Passover always comes near Yom Hashoah – Holocaust Remembrance Day.
Although many Jews may have wondered about God’s existence and the nature of God before the Holocaust, there is no doubt that the Holocaust forced many Jews to confront God in the most extreme circumstances possible.
The Haggadah talks about God a great deal. Three quotes about God follow here. Which of these quotes could fit into your Seder? Copy this page, bring them to your Seder, and ask your participants which quote(s) capture their feelings? (You could introduce this question just before the Story of our slavery is told or perhaps before singing Dayenu.)
If God lived on earth, people would break the windows
When I say we live in the time of the death of God,
I mean that the thread uniting God and Man, heaven and earth, has been
broken. We stand in
a cold, silent, unfeeling cosmos, unaided by any purposeful power beyond
our own resources. After Auschwitz what else can a Jew say about God?...The
time of the death of God does not mean the end of all gods. It means
the demise of the God who was the ultimate actor in history…In a
world devoid of God we need Torah, tradition, and religious community far
more than in a world where God’s presence was meaningfully experienced.
Rabbi Richard Rubenstein
If a person who cynically refused to believe in God
could observe everything a congregation said and did whenever its members
gathered for prayer, study, and communal meetings, by the end of a year
or two he would know a lot about what God does, even if God never showed
up. For, while God does not
have hands, we do. Our hands are God’s. And when people
behave as if their hands were the hands of God, then God “acts” in
Rabbi Lawrence Kushner.
What are your kids learning this Passover?
By Rabbi Jamie Korngold (with an afterword from Rabbi Shapiro)
What are your kids learning this Passover?
Seder is coming with it matzah and four cups of wine, with polished silver goblets and white lace table clothes, with visits from relatives and old friends. My children are getting older now, old enough to participate, which at my Seder doesn't just mean singing the four questions. It means hiking 3.4 miles up to 185 foot arch in Moab Utah where I will be leading a Seder for 130 adventurous people from around the country.
I've been thinking a lot about what I want my children to learn from this holiday. Ostensibly Passover, which has been embraced by Christians and Jews, is about God coming down here with His outstretched arm and liberating the Israelites from bondage. But do we really believe that is how it happened? Do you?
Do we really think that God watches over us and rewards the good and punishes the bad? Doesn't that sounds a bit like Santa Claus?
I do want my children to know the Exodus story. It's a strong narrative that speaks of bravery and personal responsibility. It teaches about the importance of community, of looking out for each other, and urges participation.
But I don't want them to think God is watching their every move and I can't with intellectual honesty assure them that in the end we will discover that even bad things turn okay because "things happen for a reason" and "everything is part of God's plan."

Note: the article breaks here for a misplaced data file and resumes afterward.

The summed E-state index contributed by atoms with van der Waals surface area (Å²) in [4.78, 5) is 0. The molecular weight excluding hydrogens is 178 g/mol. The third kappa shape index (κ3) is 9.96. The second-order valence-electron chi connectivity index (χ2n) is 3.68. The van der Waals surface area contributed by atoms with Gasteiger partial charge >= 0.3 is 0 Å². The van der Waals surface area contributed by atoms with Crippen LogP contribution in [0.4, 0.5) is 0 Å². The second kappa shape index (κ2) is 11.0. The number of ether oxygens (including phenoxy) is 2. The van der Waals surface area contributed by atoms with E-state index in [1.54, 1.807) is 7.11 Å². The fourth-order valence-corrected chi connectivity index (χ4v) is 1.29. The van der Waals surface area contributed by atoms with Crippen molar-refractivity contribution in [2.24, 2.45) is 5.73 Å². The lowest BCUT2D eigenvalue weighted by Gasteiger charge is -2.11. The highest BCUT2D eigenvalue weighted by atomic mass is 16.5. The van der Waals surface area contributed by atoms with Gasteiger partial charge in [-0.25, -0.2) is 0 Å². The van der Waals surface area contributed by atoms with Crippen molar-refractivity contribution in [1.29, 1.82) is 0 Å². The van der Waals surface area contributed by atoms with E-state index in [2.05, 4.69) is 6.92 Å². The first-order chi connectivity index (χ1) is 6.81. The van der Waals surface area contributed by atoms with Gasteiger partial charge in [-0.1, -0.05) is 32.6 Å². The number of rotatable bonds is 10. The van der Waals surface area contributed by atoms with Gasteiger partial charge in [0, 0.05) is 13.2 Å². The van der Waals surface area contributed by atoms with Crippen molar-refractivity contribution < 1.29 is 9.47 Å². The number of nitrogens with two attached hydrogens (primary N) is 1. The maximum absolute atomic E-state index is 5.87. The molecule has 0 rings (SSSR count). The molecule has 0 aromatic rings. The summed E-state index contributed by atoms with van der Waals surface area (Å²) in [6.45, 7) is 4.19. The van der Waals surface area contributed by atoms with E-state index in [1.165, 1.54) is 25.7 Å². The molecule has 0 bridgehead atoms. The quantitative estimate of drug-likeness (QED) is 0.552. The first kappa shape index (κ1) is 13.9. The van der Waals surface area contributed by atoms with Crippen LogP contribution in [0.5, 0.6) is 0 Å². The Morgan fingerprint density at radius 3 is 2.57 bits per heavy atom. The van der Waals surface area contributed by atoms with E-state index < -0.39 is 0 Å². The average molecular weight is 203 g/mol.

I don't think it works that way. If we do not want religion to go the way of the dinosaurs, we have to stop teaching this simplistic theology to our children.
Why is it that we as parents pass on God concepts we don't agree with? Why is it that despite a plethora of more plausible God-concepts that have been presented over the generations, our Sunday schools are still teaching about a man in the sky with a big book in which he records our deeds? Habit, lack of a better answer, and of course tradition.
This Passover, it is time we say "Dayeinu ! Enough of this nonsense," and start an honest conversation about the nature of God. If we grown-ups can't figure out what we believe, how can we possible expect to teach anything coherent to our children?
I'm not suggesting we jettison God completely. No, but we do need to upgrade our concept of God so that it fits the world as we experience it. We need to honestly talk with one another -- not argue -- but talk, share ideas, explore, study creative God concept set forth by great thinkers like Martin Buber and Baruch Spinoza and you and me.
No one likes to talk about God, except the people who are sure that God is this deity up in the sky who acts in response to our behavior. But the rest of us who do not believe in this kind of God, stay mute. Ministers and rabbis can't talk openly about God because they will get fired. Their congregants don't talk about God because they think they will be shown the door.
But only when we come to terms with what we believe, can we hope to pass on a religion that is meaningful, accessible, and relevant.
On Passover, our children can experience the best of religion - community, thoughtful conversation, family, and great food. Now let's add one more piece: honest conversation about God. What would happen if you added this question to the adult's discussion at your Seder? "What do you believe is the nature of God?"
Let me know how it goes and we can compare notes after the holiday.
Afterword by Rabbi Shapiro:
(Dear Sinai Congregants - This is a very provocative article written just before Passover 2011. Since that time, at Sinai, we have had our God Survey which indicates that most Sinai congregants don't believe in a simplistic idea of God simply reaching down from the sky. And you know I don't believe that either. For further reference, you might look at the report on our God Survey. A summary of the report is in this section of the Passover website. You could also look elsewhere in our website to my article on how I understand the plagues and other miracles of the Passover story. These are great and very important stories and issues. Share them at your Seder. All of us are always growing and learning.)